Loss of liver E-cadherin induces sclerosing cholangitis and promotes carcinogenesis

Hayato Nakagawa, Yohko Hikiba, Yoshihiro Hirata, Joan Font-Burgada, Kei Sakamoto, Yoku Hayakawa, Koji Taniguchi, Atsushi Umemura, Hiroto Kinoshita, Kosuke Sakitani, Yuji Nishikawa, Kenji Hirano, Tsuneo Ikenoue, Hideaki Ijichi, Debanjan Dhar, Wataru Shibata, Masao Akanuma, Kazuhiko Koike, Michael Karin, Shin Maeda

Research output: Contribution to journalArticlepeer-review

92 Citations (Scopus)


E-cadherin is an important adhesion molecule whose loss is associated with progression and poor prognosis of liver cancer. However, it is unclear whether the loss of E-cadherin is a real culprit or a bystander in liver cancer progression. In addition, the precise role of E-cadherin in maintaining liver homeostasis is also still unknown, especially in vivo. Here we demonstrate that liver-specific E-cadherin knockout mice develop spontaneous periportal inflammation via an impaired intrahepatic biliary network, as well as periductal fibrosis, which resembles primary sclerosing cholangitis. Inducible gene knockout studies identified E-cadherin loss in biliary epithelial cells as a causal factor of cholangitis induction. Furthermore, a few of the E-cadherin knockout mice developed spontaneous liver cancer. When knockout of E-cadherin is combined with Ras activation or chemical carcinogen administration, E-cadherin knockout mice display markedly accelerated carcinogenesis and an invasive phenotype associated with epithelial-mesenchymal transition, up-regulation of stem cell markers, and elevated ERK activation. Also in human hepatocellular carcinoma, E-cadherin loss correlates with increased expression of mesenchymal and stem cell markers, and silencing of E-cadherin in hepatocellular carcinoma cell lines causes epithelial-mesenchymal transition and increased invasiveness, suggesting that E-cadherin loss can be a causal factor of these phenotypes. Thus, E-cadherin plays critical roles in maintaining homeostasis and suppressing carcinogenesis in the liver.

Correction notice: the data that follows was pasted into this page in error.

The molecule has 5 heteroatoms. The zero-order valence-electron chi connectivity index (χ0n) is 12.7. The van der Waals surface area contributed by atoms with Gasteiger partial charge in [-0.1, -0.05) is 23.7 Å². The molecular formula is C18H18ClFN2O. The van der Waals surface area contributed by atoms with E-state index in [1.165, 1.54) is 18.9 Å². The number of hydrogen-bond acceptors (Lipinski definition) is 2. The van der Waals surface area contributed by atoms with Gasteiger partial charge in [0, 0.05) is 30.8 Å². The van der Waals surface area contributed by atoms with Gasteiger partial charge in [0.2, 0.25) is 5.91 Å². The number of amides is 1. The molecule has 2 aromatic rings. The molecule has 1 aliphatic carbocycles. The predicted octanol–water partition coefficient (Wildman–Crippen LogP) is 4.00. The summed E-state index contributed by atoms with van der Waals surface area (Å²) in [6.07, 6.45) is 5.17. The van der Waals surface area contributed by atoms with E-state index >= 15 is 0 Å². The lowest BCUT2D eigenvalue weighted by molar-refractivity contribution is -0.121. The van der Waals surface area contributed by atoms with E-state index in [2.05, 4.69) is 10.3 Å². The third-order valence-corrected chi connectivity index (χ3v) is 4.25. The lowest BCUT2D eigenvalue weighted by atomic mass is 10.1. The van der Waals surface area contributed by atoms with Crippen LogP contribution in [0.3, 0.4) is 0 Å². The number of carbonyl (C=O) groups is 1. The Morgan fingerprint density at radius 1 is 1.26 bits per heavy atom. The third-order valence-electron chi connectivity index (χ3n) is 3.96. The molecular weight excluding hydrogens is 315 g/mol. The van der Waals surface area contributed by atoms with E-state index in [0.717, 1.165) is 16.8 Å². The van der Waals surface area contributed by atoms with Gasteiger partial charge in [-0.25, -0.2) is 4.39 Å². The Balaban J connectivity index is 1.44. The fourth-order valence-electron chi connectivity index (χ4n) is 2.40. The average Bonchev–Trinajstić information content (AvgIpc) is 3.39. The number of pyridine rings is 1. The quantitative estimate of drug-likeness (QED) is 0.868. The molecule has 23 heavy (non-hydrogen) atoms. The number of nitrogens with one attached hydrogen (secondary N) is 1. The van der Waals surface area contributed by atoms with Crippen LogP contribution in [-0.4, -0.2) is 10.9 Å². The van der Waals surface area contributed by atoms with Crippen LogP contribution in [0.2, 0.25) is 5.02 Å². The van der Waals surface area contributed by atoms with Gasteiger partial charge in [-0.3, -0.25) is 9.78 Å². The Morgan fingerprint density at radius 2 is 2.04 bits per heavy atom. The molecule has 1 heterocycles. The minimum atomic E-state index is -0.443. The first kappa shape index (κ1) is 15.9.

Original languageEnglish
Pages (from-to)1090-1095
Number of pages6
JournalProceedings of the National Academy of Sciences of the United States of America
Issue number3
Publication statusPublished - 2014 Jan 21
Externally publishedYes


  • Cholangiocellular carcinoma
  • Liver progenitor cell
  • Mixed type tumor

ASJC Scopus subject areas

  • General


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